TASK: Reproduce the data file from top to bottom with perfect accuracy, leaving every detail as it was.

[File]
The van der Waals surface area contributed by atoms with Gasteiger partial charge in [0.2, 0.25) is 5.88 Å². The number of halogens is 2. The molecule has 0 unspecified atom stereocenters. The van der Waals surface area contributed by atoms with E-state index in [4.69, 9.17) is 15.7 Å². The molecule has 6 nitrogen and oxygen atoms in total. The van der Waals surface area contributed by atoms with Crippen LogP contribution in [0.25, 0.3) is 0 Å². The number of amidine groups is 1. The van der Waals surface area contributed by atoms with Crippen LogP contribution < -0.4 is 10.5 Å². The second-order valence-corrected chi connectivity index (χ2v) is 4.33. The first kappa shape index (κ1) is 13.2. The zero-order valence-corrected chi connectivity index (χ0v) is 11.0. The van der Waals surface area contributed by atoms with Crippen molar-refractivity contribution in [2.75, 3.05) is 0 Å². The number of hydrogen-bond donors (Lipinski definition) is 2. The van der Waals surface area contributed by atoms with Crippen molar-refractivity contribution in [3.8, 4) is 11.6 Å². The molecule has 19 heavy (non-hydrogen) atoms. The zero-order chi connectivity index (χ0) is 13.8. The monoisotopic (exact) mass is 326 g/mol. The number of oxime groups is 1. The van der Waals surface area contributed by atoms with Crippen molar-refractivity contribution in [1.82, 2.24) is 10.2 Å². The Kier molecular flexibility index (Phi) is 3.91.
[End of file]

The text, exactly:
The van der Waals surface area contributed by atoms with Gasteiger partial charge in [0.2, 0.25) is 5.88 Å². The number of halogens is 2. The molecule has 0 unspecified atom stereocenters. The van der Waals surface area contributed by atoms with E-state index in [4.69, 9.17) is 15.7 Å². The molecule has 6 nitrogen and oxygen atoms in total. The van der Waals surface area contributed by atoms with Crippen LogP contribution in [0.25, 0.3) is 0 Å². The number of amidine groups is 1. The van der Waals surface area contributed by atoms with Crippen LogP contribution < -0.4 is 10.5 Å². The second-order valence-corrected chi connectivity index (χ2v) is 4.33. The first kappa shape index (κ1) is 13.2. The zero-order valence-corrected chi connectivity index (χ0v) is 11.0. The van der Waals surface area contributed by atoms with Crippen molar-refractivity contribution in [2.75, 3.05) is 0 Å². The number of hydrogen-bond donors (Lipinski definition) is 2. The van der Waals surface area contributed by atoms with Crippen molar-refractivity contribution in [3.8, 4) is 11.6 Å². The molecule has 19 heavy (non-hydrogen) atoms. The zero-order chi connectivity index (χ0) is 13.8. The monoisotopic (exact) mass is 326 g/mol. The number of oxime groups is 1. The van der Waals surface area contributed by atoms with Crippen molar-refractivity contribution in [1.82, 2.24) is 10.2 Å². The Kier molecular flexibility index (Phi) is 3.91.